2011 Misano MotoGP Race Result: Convincing Victory Taken In Second Half Of Race

Results and summary of the MotoGP race at Misano:

Jorge Lorenzo has won the Misano MotoGP race in convincing style, holding off a tough challenge by Casey Stoner in the first half of the race before taking control, going on to close the gap in the championship by 9 points.

Stoner's start from pole was strong, but not as strong as Lorenzo's, the Yamaha rider diving into Turn 1 ahead of Dani Pedrosa, who had quickly dispatched Ben Spies to hold on to 3rd. The three leaders quickly pulled a gap over the rest of the field, but the order among them was far from certain. Lorenzo led from the front, pushing hard to drop the chasing Repsol Hondas, but Stoner was pushing just as hard to keep the pressure on the Spaniard.

The pace the two were generating took its toll on the third member of the party, Pedrosa just dropping slowly off the back of Stoner. Lorenzo kept pushing, with Stoner responding, threatening to attack at any point. But as the race passed the one-third point, Stoner's pace started to lag just a fraction. A few laps more and a gap appeared, and once Stoner lost touch with the leader, the race was over. Lorenzo kept up his blistering pace for lap after lap, building his advantage to over seven seconds at the end of the race. At the end, victory came easy, but not anywhere near as easy as it looked.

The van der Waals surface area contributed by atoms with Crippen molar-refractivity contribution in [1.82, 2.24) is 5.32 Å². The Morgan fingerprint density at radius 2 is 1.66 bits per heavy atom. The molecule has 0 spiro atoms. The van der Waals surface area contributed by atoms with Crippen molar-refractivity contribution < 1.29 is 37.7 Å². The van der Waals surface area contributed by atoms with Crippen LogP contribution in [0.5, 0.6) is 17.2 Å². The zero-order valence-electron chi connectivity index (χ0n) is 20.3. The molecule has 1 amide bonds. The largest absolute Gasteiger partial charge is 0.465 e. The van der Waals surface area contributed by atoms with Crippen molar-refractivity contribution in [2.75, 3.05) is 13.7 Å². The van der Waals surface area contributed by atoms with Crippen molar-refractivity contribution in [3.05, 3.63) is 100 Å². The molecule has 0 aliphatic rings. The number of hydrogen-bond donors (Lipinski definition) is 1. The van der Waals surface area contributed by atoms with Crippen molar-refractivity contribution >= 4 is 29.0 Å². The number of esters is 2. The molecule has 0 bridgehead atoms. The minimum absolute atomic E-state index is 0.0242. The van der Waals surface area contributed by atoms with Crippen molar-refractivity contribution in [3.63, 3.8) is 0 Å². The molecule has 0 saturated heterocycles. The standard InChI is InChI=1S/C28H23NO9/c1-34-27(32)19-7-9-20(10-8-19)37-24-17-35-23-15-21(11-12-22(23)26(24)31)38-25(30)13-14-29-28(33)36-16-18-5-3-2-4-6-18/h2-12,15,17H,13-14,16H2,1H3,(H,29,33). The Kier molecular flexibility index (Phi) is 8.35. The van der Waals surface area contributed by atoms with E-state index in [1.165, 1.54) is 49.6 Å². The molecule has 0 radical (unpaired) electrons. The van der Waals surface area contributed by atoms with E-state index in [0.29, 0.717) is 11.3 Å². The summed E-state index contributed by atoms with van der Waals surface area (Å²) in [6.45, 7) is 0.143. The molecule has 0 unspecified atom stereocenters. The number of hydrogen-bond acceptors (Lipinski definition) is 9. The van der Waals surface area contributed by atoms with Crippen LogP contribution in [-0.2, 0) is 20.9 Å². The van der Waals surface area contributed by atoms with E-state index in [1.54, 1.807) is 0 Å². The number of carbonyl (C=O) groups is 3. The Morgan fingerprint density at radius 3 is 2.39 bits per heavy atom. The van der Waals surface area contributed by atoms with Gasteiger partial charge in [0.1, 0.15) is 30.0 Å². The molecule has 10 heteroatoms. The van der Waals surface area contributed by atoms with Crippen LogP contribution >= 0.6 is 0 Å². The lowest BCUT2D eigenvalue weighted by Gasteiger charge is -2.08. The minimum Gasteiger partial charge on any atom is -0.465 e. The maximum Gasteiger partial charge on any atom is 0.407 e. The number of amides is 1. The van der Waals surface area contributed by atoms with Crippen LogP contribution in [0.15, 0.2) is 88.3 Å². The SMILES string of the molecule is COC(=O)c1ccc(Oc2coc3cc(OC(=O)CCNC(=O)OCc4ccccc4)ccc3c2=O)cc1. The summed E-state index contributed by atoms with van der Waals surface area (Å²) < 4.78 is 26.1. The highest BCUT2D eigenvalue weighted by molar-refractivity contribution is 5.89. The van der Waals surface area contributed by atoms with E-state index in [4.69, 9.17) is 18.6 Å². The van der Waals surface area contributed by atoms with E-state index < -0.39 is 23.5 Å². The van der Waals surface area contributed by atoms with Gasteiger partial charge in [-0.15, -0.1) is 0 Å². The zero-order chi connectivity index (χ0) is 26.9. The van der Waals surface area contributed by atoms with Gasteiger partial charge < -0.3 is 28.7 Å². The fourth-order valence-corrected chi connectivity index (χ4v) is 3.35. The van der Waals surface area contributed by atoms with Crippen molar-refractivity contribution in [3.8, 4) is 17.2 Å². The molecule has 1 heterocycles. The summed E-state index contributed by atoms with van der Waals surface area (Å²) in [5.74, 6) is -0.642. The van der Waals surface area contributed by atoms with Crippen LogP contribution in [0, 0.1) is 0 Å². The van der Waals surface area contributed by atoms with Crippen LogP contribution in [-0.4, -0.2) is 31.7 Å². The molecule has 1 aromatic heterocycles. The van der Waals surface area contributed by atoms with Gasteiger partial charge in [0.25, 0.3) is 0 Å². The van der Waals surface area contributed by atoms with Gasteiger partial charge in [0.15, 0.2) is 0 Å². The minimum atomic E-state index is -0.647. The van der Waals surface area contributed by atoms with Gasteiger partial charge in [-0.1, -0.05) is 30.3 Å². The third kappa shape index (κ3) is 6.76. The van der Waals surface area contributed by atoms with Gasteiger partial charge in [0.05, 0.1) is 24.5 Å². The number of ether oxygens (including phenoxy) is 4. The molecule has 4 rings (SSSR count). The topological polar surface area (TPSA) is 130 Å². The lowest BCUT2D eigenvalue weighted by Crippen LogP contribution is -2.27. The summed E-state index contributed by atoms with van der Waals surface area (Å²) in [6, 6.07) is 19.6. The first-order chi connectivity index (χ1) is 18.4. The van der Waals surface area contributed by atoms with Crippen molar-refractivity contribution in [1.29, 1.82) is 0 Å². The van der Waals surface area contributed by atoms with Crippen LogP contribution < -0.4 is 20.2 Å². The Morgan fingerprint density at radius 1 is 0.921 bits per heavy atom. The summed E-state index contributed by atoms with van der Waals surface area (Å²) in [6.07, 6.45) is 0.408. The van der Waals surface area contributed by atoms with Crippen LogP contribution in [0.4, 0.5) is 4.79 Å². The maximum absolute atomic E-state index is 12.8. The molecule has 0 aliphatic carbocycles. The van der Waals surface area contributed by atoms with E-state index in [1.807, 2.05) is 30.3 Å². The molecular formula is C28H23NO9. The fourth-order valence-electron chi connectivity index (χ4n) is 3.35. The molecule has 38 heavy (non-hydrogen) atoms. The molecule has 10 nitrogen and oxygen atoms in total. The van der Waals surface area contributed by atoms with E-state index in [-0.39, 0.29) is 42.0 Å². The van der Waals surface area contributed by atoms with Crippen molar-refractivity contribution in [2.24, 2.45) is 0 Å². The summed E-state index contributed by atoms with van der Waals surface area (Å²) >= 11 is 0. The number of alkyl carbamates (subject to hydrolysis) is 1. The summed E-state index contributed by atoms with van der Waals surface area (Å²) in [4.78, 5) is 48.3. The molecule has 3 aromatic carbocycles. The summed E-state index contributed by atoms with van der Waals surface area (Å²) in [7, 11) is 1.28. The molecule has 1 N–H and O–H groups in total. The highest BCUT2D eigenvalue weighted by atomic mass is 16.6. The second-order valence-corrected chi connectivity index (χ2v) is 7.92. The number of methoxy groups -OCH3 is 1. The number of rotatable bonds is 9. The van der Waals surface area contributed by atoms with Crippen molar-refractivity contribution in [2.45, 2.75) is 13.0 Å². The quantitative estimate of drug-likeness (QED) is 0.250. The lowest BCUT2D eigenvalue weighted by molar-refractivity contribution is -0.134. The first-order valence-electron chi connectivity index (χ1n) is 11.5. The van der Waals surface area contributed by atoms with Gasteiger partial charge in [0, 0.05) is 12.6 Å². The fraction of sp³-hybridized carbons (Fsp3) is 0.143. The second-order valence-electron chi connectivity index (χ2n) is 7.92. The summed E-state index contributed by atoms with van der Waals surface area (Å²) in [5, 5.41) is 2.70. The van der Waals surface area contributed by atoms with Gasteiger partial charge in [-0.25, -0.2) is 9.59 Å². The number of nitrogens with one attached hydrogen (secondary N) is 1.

Once Stoner had lost touch with Lorenzo, his paced dropped off significantly, from high 1'33s, to 1'34s and then 1'35s. The Australian's slowing pace allowed Dani Pedrosa, who had maintained a constant pace behind the leaders to catch the Australian. By the time the two Repsol Honda teammates came together on the track, the difference in pace was apparent, and Pedrosa was soon past Stoner, dispelling any rumors of team orders inside the Repsol team. Pedrosa quickly dropped Stoner and went on to secure an easy 2nd place, Stoner forced to settle for 3rd.

If the race at the front turned stultifying once Stoner lost touch with Lorenzo, behind that it was anything but. The second group, consisting of Andrea Dovizioso, Marco Simoncelli and Valentino Rossi - Rossi having got an astounding start from 11th to end the first lap in 6th. After a dismal couple of early laps, Ben Spies joined the back of the group. The speed of the two Hondas and single Yamaha was just a little too much for Rossi, the Marlboro Ducati rider dropping off the back to end the race in 7th.

Places 4 to 6 were hard-fought, with Dovizioso leading Simoncelli early, only for Simoncelli to come past and try to push for a gap. But as the laps clicked off towards the end, Dovizioso closed back onto Simoncelli, passing his fiercest rival to take back 4th. The last two laps turned into a do-or-die affair, with Dovizioso leading Simoncelli, Simoncelli diving past Dovizioso, Dovizioso diving back and then Spies trying to take the pair of them on the final entry into Quercia. In the end, it was Simoncelli who hung on to 4th, holding off Dovizioso to the line, with Spies stuck in 6th. 

Alvaro Bautista rode another strong race on the Rizla Suzuki - specially decked out in a chrome livery - fighting through the field to finish 8th, ahead of Hector Barbera on the Mapfre Aspar Ducati and a decent result for Cal Crutchlow on the Monster Tech 3 Yamaha, rounding out the top 10.

Lorenzo's victory closes the championship gap from 44 points to just 35, bringing some tension back into the title race. With just 5 races to go, there is still a lot of work to do, but things are looking a lot brighter for the Spaniard compared to a week ago.


Pos. No. Rider Manufacturer Time Diff
1 1 Jorge LORENZO YAMAHA 44'11.877  
2 26 Dani PEDROSA HONDA 44'19.176 7.299
3 27 Casey STONER HONDA 44'23.844 11.967